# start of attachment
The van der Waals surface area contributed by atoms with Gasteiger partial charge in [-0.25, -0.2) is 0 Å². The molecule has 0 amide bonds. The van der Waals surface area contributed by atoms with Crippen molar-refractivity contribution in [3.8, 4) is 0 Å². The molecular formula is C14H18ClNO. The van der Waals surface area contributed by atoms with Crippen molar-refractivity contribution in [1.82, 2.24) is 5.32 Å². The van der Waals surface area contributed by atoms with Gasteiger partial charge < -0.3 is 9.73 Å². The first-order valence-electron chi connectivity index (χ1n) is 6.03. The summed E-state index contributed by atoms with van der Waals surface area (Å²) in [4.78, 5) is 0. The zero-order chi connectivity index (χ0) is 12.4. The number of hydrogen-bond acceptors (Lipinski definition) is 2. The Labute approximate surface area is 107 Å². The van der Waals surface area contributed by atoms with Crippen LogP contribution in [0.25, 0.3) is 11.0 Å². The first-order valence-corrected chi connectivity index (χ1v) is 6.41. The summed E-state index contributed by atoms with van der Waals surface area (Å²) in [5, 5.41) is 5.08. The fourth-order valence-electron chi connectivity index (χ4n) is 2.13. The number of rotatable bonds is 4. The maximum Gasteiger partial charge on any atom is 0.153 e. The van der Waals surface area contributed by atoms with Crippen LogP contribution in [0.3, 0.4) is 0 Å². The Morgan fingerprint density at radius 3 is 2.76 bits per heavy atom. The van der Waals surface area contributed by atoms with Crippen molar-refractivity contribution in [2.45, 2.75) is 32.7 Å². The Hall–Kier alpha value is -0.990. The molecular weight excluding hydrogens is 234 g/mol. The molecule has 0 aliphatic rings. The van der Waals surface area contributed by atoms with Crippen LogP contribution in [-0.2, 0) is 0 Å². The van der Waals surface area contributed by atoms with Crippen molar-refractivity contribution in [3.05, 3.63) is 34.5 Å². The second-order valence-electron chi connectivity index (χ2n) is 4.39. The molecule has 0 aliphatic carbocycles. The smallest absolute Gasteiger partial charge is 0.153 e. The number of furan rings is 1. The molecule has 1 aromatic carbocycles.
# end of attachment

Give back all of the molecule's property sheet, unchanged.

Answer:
The van der Waals surface area contributed by atoms with Gasteiger partial charge in [-0.25, -0.2) is 0 Å². The molecule has 0 amide bonds. The van der Waals surface area contributed by atoms with Crippen molar-refractivity contribution in [3.8, 4) is 0 Å². The molecular formula is C14H18ClNO. The van der Waals surface area contributed by atoms with Crippen molar-refractivity contribution in [1.82, 2.24) is 5.32 Å². The van der Waals surface area contributed by atoms with Gasteiger partial charge < -0.3 is 9.73 Å². The first-order valence-electron chi connectivity index (χ1n) is 6.03. The summed E-state index contributed by atoms with van der Waals surface area (Å²) in [4.78, 5) is 0. The zero-order chi connectivity index (χ0) is 12.4. The number of hydrogen-bond acceptors (Lipinski definition) is 2. The Labute approximate surface area is 107 Å². The van der Waals surface area contributed by atoms with Crippen LogP contribution in [0.25, 0.3) is 11.0 Å². The first-order valence-corrected chi connectivity index (χ1v) is 6.41. The summed E-state index contributed by atoms with van der Waals surface area (Å²) in [5, 5.41) is 5.08. The fourth-order valence-electron chi connectivity index (χ4n) is 2.13. The number of rotatable bonds is 4. The maximum Gasteiger partial charge on any atom is 0.153 e. The van der Waals surface area contributed by atoms with Crippen LogP contribution in [0.3, 0.4) is 0 Å². The Morgan fingerprint density at radius 3 is 2.76 bits per heavy atom. The van der Waals surface area contributed by atoms with Crippen molar-refractivity contribution in [2.45, 2.75) is 32.7 Å². The Hall–Kier alpha value is -0.990. The molecular weight excluding hydrogens is 234 g/mol. The molecule has 0 aliphatic rings. The van der Waals surface area contributed by atoms with Crippen LogP contribution in [-0.2, 0) is 0 Å². The van der Waals surface area contributed by atoms with Crippen molar-refractivity contribution in [3.05, 3.63) is 34.5 Å². The second-order valence-electron chi connectivity index (χ2n) is 4.39. The molecule has 0 aliphatic carbocycles. The smallest absolute Gasteiger partial charge is 0.153 e. The number of furan rings is 1. The molecule has 1 aromatic carbocycles.